Good morning, Broadsheet readers! We may see the administration's paid leave proposal this week, Solange Knowles wows at the Guggenheim, and Saudi Arabia makes a big—and controversial—donation to female entrepreneurship. Have a productive Monday.
• Controversy in the kingdom. On Sunday, World Bank president Jim Young Kim announced that Saudi Arabia and the United Arab Emirates have pledged a combined $100 million to a fund that will assist women entrepreneurs and small business owners. As you may recall, Ivanka Trump announced that she was building the women's empowerment fund back in April, though reports over the weekend note that she is not involved in its operation.
The news came on the same day that the first daughter, accompanying her father on his first overseas trip as president, met with a group of Saudi women at the at Riyadh Tuwaiq Palace. Women in Saudi Arabia continue to live under significant restrictions—they are not allowed to drive and must be accompanied by a male guardian for tasks like obtaining a passport and getting married. While U.S. officials haven't raised this issue publicly during President Trump's visit, the White House says it was discussed during Ivanka Trump's Sunday meeting.
Much of the reporting around the donation pointed out that, prior to his election, Donald Trump repeatedly ridiculed Bill and Hillary Clinton for accepting donations from Saudi Arabia for the Clinton Foundation, including during the presidential debate in Las Vegas, when he said: "You talk about women and women’s rights? So these are people that push gays off business—off buildings. These are people that kill women and treat women horribly. And yet you take their money.”
Still, perhaps the more important hypocrisy to note is that of Saudi Arabia itself. As Richard Painter, former ethics adviser to the George W. Bush administration, put it to NPR: "The Saudis could try letting women drive cars, too. That would be good for entrepreneurship."
ALSO IN THE HEADLINES
• A look at leave? In more Trump administration news, the paid leave program that President Trump and Ivanka Trump have touted since September is expected to show up in the president's 2018 budget proposal—set to be released Tuesday. The plan will reportedly seek funds for the creation of a program to give new parents six weeks of paid leave following the birth or adoption of a child. Fortune
• Ciao, Italia! The leaks that surfaced last week are now official: President Trump says he will nominate Callista Gingrich, president and CEO of Gingrich Productions and wife of former House Speaker Newt Gingrich, as his ambassador to the Vatican. Fortune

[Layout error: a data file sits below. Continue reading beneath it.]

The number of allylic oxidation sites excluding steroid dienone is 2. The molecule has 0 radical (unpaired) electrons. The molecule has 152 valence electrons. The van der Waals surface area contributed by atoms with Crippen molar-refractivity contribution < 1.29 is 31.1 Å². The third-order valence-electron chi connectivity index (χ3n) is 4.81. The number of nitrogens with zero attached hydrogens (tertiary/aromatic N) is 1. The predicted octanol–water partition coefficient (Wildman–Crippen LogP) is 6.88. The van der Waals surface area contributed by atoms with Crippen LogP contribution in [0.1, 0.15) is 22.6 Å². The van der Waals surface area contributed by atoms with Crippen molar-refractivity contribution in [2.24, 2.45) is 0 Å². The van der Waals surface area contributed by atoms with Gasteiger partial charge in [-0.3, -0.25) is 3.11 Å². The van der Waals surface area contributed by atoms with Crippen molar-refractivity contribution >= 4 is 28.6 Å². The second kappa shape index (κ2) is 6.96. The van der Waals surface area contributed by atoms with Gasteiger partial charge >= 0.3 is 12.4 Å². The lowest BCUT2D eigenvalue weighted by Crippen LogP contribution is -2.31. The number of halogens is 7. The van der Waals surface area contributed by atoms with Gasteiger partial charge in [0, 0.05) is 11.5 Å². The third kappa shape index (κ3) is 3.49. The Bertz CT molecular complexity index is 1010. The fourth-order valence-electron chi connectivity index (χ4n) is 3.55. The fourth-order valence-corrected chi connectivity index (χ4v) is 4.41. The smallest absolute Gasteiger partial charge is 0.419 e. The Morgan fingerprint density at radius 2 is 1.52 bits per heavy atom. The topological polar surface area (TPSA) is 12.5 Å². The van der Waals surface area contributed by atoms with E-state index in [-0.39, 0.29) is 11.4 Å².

• Anderson's x-factor. Gillian Anderson talks about realizing why Scully, her X-Files character, was such an important role for some female fans, and about fighting to paid the same amount as her co-star, David Duchovny. Fortune
• An ode to Solange. On Thursday, Solange Knowles ventured into performance art with “An Ode To,” a deconstruction of her hit 2016 album A Seat at the Table. Staged at the Guggenheim, the performance included music, movement, and installation—and earned quite a few rapturous reviews. Billboard
MOVERS AND SHAKERS: Lynn Calpeter, a GE vet who was most recently VP and CFO of GE Power, has been tapped to head up the company's efforts in “the future of work.” Spotify has hired Sheila Spence, a longtime M&A specialist at ad giant WPP, as its VP of corporate development.
MPW INSIDER MONDAYS
Each week, Fortune asks our Insider Network — an online community of prominent people in business and beyond — for career and leadership advice. Here's some of the best of what we heard last week.
• Asking tough questions. Keri Gohman, president of Xero Americas, says that if you get passed over for job you really wanted, don’t be afraid to ask the interviewer what you could’ve improved on. The feedback might be tough, but you can use it the next time you interview. Fortune
• The mother lode. Getting a raise might tempt you to start treating yourself to expensive things, writes Julie Williamson, chief growth enabler of Karrikins Group. But saving money and achieving financial stability will give you more freedom to make bold career choices. Fortune
• Treat yo' self. Kelly Gibbons, founder and managing partner at Main & Rose, has a counterintuitive suggestion for how to get ahead in your career: “Stop treating your well-being as an afterthought." Fortune
IN CASE YOU MISSED IT
• The odd couple. The New York Times' Amy Chozick writes about her experience appearing on Fox News to discuss Hillary Clinton, and the way in which the former Democratic nominee and Ailes "will always be tied together by history." New York Times
• A model mother. Supermodel Christy Turlington Burns shares the moment she was closest to death: the birth of her daughter. She suffered a postpartum hemorrhage in 2003, an experience that helped inspire her to found her nonprofit, Every Mother Counts. The Guardian
• Su says. AMD chief Lisa Su talks about being raised by a mathematician and an accountant, setting high standards, and looking for "hunger and passion" in new hires. New York Times
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